WASHINGTON – President Donald Trump has directed his attorney general to propose regulations that would ban bump stocks and similar devices “that turn legal weapons into machine guns,” the president announced Tuesday.
Trump, speaking at the start of a Medal of Valor ceremony at the White House, said he expected the “critical” new regulations to be finalized soon.
A Justice Department review of bump stock regulations started in December, Trump said, after America’s deadliest mass shooting in Las Vegas that left 58 people dead. The gunman in that incident used bump stocks that allowed him to engage his weapon’s trigger faster, making it fire similar to the rate of an automatic weapon.
Regulations on bump stocks has garnered recent support from both sides of the gun control debate, but Trump’s move goes further than the tepid support his administration had offered for the move last year.
The steps proposed by the president Tuesday would not have affected the attack at a high school in Parkland, Fla., less than one week ago that left 17 students and teachers dead.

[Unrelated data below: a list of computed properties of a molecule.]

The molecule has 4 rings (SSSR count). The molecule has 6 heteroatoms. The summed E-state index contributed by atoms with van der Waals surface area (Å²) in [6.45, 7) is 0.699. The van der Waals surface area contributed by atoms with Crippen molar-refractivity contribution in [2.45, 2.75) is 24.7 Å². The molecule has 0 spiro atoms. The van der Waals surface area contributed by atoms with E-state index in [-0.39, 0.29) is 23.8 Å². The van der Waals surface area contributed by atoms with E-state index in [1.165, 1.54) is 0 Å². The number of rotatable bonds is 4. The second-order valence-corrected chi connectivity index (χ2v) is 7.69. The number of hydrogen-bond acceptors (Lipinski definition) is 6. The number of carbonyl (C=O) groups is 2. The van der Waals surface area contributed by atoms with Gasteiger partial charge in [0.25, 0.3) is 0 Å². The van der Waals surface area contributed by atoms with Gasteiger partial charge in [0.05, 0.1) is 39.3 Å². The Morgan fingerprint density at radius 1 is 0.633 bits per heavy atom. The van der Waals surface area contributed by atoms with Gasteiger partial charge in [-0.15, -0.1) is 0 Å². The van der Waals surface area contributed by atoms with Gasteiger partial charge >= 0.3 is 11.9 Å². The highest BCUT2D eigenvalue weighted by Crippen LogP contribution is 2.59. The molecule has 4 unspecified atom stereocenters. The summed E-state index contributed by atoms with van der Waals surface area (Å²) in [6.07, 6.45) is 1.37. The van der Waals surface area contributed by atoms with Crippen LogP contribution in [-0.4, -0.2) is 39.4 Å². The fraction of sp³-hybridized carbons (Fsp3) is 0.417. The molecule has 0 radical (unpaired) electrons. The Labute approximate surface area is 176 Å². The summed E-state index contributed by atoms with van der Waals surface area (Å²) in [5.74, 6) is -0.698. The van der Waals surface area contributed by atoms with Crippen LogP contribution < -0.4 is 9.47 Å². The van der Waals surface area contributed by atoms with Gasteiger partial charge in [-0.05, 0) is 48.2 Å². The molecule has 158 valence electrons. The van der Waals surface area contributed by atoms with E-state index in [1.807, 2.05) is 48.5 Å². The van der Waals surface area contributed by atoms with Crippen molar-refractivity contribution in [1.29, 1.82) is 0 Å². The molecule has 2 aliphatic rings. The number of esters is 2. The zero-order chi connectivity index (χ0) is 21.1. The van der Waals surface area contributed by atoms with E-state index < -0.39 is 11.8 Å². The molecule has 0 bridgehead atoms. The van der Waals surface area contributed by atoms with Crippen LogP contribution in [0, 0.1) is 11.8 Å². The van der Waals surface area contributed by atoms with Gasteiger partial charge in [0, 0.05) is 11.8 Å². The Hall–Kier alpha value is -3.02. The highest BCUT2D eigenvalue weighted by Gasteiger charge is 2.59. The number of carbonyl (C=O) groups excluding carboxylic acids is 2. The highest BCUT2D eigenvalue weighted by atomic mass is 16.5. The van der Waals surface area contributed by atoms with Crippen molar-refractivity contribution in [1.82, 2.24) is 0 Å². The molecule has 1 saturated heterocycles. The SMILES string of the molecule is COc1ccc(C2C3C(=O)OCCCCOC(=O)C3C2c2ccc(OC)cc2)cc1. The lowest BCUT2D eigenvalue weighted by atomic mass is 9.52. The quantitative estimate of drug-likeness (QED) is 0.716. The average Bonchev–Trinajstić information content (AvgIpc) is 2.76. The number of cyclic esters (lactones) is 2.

The White House will hold listening sessions with parents, teachers, and students from Parkland, as well as others affected by school shootings in Newtown, Conn., and Columbine, Colo., on Wednesday.
Just before the Trump’s announcement, Press Secretary Sarah Huckabee Sanders also reiterated the president’s openness to making the background check process “more efficient.”
Though Trump will be listening at Wednesday’s sessions, he hasn’t signaled any openness to the introduction of new gun control measures – nor has he mentioned that possibility in his remarks on gun violence in the aftermath of Parkland.
On Tuesday, he again cited a need for officials to do more on “mental health” and bettering coordination efforts for “swift action” when there are known warning signs that may signal potential shooters.